To tell the heroic tale of the Mighty Eighth Air Force requires more than a simple history book or channel can handle. At the National Museum of the Mighty Eighth Air Force, displays of tangible, lovingly preserved relics preserve the harrowing and inspiring stories of the Eighth Air Force's greatest achievements, paying respect to those who risked, and often lost, their lives. The exhibits narrate how the Mighty Eighth earned its nickname as the all-time largest air armada for its role in World War II, and a combat gallery of scale models and authentic flying machines, including a B-17 Flying Fortress bomber that's now being painstakingly restored, allows visitors to nab up-close views of the planes that made it all happen. Other exhibits detail how the men and women of the Eighth helped repel the Nazi menace, while the memorial gardens and Chapel of the Fallen Eagles salute all of those in the armed forces from WWII through today.
With more than three decades as a marine biologist tucked under his waders, Dr. Joe Richardson has studied beaches from Nova Scotia to the Bahamas, but he still never ceases to marvel at the diversity of Tybee Island’s shores. The widely published professor emeritus of marine sciences at Savannah State University delights in sharing his knowledge about these lively shores, and to that end hosts walking tours for groups of all ages that incorporate conversation and hands-on activities. As his followers comb their fingers and toes through the sand of the beaches and inlets, they search for fossilized shark teeth and animals that Dr. Joe helps identify. He also discusses the tides, sand layers, local marine life, and which creatures eat with salad forks or soup spoons. Along the rock jetty, groups splash into tide pools to learn about the intertidal zone and the ways animals adapt to this habitat, then help Dr. Joe collect live specimens for a field aquarium by pulling in a 50-foot beach seine net and examining the fish and crabs caught in its weave. Lucky guests can glimpse the sleek fins of dolphins, and curious ones can ask Dr. Joe about his research projects, current ecological concerns, and how mermaids keep their fingers from getting pruny.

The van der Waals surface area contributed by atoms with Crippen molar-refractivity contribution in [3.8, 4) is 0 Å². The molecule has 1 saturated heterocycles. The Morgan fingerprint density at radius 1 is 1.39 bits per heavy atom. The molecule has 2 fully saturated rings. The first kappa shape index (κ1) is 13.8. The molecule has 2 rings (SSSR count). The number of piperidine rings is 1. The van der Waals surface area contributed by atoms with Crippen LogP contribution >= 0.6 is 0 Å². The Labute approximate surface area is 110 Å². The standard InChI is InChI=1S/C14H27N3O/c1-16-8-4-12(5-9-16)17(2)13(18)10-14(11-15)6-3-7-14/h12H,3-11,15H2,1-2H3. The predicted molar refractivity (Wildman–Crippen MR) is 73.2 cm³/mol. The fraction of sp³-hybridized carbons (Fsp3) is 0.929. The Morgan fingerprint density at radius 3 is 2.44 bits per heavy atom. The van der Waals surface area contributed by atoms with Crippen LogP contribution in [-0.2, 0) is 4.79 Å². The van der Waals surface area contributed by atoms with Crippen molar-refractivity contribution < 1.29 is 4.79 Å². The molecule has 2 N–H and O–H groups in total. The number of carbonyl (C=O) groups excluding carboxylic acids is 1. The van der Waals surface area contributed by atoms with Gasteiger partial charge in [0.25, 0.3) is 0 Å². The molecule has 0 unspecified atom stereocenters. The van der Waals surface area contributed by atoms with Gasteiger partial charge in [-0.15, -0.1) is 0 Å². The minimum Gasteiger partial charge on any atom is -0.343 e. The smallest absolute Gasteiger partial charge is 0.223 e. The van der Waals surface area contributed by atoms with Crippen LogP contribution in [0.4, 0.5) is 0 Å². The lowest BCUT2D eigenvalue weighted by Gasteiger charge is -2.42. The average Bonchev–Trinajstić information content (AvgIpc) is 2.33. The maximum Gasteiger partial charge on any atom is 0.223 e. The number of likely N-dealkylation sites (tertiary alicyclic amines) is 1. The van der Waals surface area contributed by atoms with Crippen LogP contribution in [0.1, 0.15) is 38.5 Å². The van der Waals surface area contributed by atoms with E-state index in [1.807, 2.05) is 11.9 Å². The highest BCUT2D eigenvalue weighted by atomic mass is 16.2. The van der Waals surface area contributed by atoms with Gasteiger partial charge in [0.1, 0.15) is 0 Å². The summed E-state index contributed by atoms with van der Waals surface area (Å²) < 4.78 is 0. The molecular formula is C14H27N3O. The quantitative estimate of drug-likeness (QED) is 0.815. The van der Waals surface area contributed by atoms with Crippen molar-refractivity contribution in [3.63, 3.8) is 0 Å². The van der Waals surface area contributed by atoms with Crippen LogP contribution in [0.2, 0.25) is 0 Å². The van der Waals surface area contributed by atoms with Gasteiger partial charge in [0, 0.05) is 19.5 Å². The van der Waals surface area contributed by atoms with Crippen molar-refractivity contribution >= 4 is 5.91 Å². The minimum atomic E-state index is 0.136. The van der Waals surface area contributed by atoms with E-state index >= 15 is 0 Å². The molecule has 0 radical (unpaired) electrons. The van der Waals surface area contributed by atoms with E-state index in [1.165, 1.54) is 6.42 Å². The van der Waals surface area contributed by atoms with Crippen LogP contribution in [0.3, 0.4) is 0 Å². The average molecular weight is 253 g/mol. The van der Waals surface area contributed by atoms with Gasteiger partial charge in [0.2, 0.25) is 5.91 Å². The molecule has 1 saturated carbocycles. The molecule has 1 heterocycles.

Appearances can be deceiving, especially when it comes to Oglethorpe - Gray Line Savannah Trolley Tours' signature vehicles. They certainly look like classic open-air street trolleys, complete with bright blue exteriors and friendly drivers ready to greet each boarding passenger. But in reality, these nostalgic vehicles are more like oversized, revved up history books on wheels.
Oglethorpe - Gray Line Savannah Trolley Tours?a locally owned TripAdvisor Certificate of Excellence 2013 award winner?takes participants into Savannah's historic past, rolling down the waterfront and through the full 2.2 square miles of the city's historic district. The drivers double as historians, and they illuminate the stories behind each point of interest. They point out old homes, such as the birthplace of Girl Scouts founder Juliette Gordon Low and the home of Button Gwinnett, signer of the Declaration of Independence, and tell how Historic Colonial Park Cemetery became the final resting place for many of Savannah's earliest citizens. From start to finish, the signature Historic Savannah Trolley Tour lasts 90 minutes, and customers can prolong journeys into the past. Trolleys stop at key points throughout the city, and drivers invite passengers to hop on and off as often as they like.
When night falls, the streets explored by Oglethorpe - Gray Line Savannah Trolley Tours take on a spookier ambiance, one that is best explored during the Haunted Tour. Like the main tour, the dark adventure lasts 90 minutes, but it focuses exclusively on Savannah's haunted past and present. Entertaining guides spin tales of ghosts and famed citizens?long dead?who may still be walking Savannah's streets.
The Savannah Beerathon mimics a marathon with a tongue-in-cheek lineup of 26 bar hops, each location pouring a different featured craft brew. The Savannah Morning News profiled the event, which taps into the city's burgeoning craft-beer culture for an eclectic tasting tour.
Each venue boasts beer specials—though the brews themselves are not included with admission as per Georgia law. The suds range from Left Hand milk stout and Blue Point toasted lager to Sam Adams' Octoberfest. Participants meet new friends and new beers throughout the day, raising a glass to good taste and soaking up the sounds of live bands and DJs. The organizers encourage the wearing of team outfits and welcome designated drivers and sober pack-horses to join their friends at the venues.
Cool Savannah Tours uses its city as a stage for a multitude of entertaining, fun, and sometimes spooky tours. Trolley tours explore Savannah's historic architecture and some 1,700 restored buildings, each of which has its own story and complaints about kids these days. Alternatively, walking tours invite guests to pound the pavement in search of Savannah hot spots including haunted pubs and a variety of neighborhoods brimming with history left behind by the area's original settlers, pirates, and Civil War soldiers.